la porte in French does not have exactly the same meaning as “door” in English);
nor, indeed, is the point the much more decisive one that translation is doomed to
be inadequate because attempts to construct contrastive grammars powerful
enough to support machine translation have revealed that a strong theory of
translation, capable of prescribing correct choices, is not within reach. The point
now is also that translation, when it occurs, has to move whatever meanings it
captures from the original into a framework that tends to impose a different set
of discursive relations and a different construction of reality. When English
rearticulates a French utterance, it puts an interpretation on that utterance that is
built into English; it simply cannot let the original say what it says in French,
since it can neither allow the translated utterance to relate to previous utterances
in the same chunk of discourse in the way the French statement does nor allow
the English substitute to relate to the world it positions or describes in the way
the French original does.
What comes into English from French will therefore be something different.
This difference that depends on the dissimilarity of the languages is the difference
always already in translation. As the very ground of translation—its raison d’être
and its principle—it cannot be overcome. The difference that blocked or deferred
communication in the mythical Babelian situation may be glossed over, but it
never completely disappears; translation never suppresses it totally. The problem
for the English-speaking interpreter of the French text might then be, initially, to
specify in English what lost or modified enunciative and discursive relations are
functioning in the French and what construction of reality is enacted by the French.
For the translator, however, the problem is not the same; it is rather to reinscribe
the French message so as to make it comply with the discursive and referential
structures of English, to put on the French text the particular interpretation inherent
to English.
Or is it? For in fact the conventional view of translation puts the translator under
pressure not simply to produce a version of the original that reads well or sounds
right in the target language but also to understand and interpret the original
masterfully so as to reproduce its messages faithfully. The very translation that
imposes the interpretation attendant to its language should also offer an accurate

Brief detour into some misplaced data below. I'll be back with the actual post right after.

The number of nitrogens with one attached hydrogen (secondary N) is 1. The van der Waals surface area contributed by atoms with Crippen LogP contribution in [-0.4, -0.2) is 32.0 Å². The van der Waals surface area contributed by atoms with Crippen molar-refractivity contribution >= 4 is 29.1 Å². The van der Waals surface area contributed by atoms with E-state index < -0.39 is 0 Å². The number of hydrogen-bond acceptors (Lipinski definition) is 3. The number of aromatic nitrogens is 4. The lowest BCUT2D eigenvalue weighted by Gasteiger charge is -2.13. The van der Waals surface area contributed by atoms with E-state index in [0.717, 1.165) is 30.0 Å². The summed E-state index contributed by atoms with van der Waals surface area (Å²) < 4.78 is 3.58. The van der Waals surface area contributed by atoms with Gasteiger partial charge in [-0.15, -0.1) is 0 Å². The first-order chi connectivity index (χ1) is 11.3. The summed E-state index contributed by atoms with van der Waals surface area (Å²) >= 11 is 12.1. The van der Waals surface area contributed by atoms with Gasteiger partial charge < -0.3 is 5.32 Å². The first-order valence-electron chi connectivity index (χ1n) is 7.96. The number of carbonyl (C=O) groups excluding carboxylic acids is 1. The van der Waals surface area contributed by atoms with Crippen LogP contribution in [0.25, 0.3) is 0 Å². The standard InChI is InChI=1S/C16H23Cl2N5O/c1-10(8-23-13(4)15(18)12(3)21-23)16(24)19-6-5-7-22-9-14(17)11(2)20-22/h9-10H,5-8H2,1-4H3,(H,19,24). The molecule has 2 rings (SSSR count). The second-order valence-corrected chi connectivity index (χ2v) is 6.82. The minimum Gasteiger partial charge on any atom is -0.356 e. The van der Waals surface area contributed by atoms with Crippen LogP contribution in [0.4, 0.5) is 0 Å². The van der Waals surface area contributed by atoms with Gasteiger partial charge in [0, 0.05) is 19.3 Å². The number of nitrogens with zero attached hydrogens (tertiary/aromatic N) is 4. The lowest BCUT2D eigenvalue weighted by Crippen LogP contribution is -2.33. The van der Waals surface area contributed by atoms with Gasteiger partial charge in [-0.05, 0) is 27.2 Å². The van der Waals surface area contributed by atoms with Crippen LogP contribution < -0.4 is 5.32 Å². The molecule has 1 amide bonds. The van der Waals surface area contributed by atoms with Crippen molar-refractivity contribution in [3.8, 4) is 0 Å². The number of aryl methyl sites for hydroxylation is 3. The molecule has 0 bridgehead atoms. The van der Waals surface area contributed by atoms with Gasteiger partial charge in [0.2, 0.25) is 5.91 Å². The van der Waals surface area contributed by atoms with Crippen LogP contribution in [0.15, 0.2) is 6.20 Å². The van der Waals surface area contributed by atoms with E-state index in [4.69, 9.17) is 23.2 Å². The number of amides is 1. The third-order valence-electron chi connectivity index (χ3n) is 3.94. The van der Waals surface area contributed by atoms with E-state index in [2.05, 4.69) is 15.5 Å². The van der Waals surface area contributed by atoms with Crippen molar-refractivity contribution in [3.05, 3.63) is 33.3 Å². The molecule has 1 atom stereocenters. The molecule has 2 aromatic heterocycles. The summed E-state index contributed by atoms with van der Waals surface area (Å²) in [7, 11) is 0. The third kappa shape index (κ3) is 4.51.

interpretation, a re-presentation of the original. This contradictory exigency
constitutes the classical translator’s predicament: a good translation should be a
double interpretation, faithful both to the language/message of the original and to
the message-orienting cast of its own language. To say that translation is always
already interpretation is therefore not enough: an adequate translation would be
always already two interpretations, a double interpretation requiring, so to speak,
a double writing; and it is the insurmountable fact that these two interpretations are
mutually exclusive that consigns every translation to inadequacy.
The thrust of this comment on our question concerning the practice of translation
being undertaken here, in this essay, should by now be fairly evident. Thanks to the
opportunity to translate freely and expansively, a translator who is also the author
of the original can undertake to do precisely what is not possible for the translator
who works on the text of another author: in the present case, the author-translator
can both interpret according to English and according to French, can shift at will
between conventional translation that has to violate the original and commentary
that attempts to compensate for the inadequacy of the translation. Such, it would
seem, is the ready option of a translator determined not to allow the incidence of
the translating language to assume a subtle priority, to do in the intricacies of the
translated language. Even this option, we shall see, has insurmountable drawbacks.
But by opening it up, perhaps we can appreciate better the lot of the translator who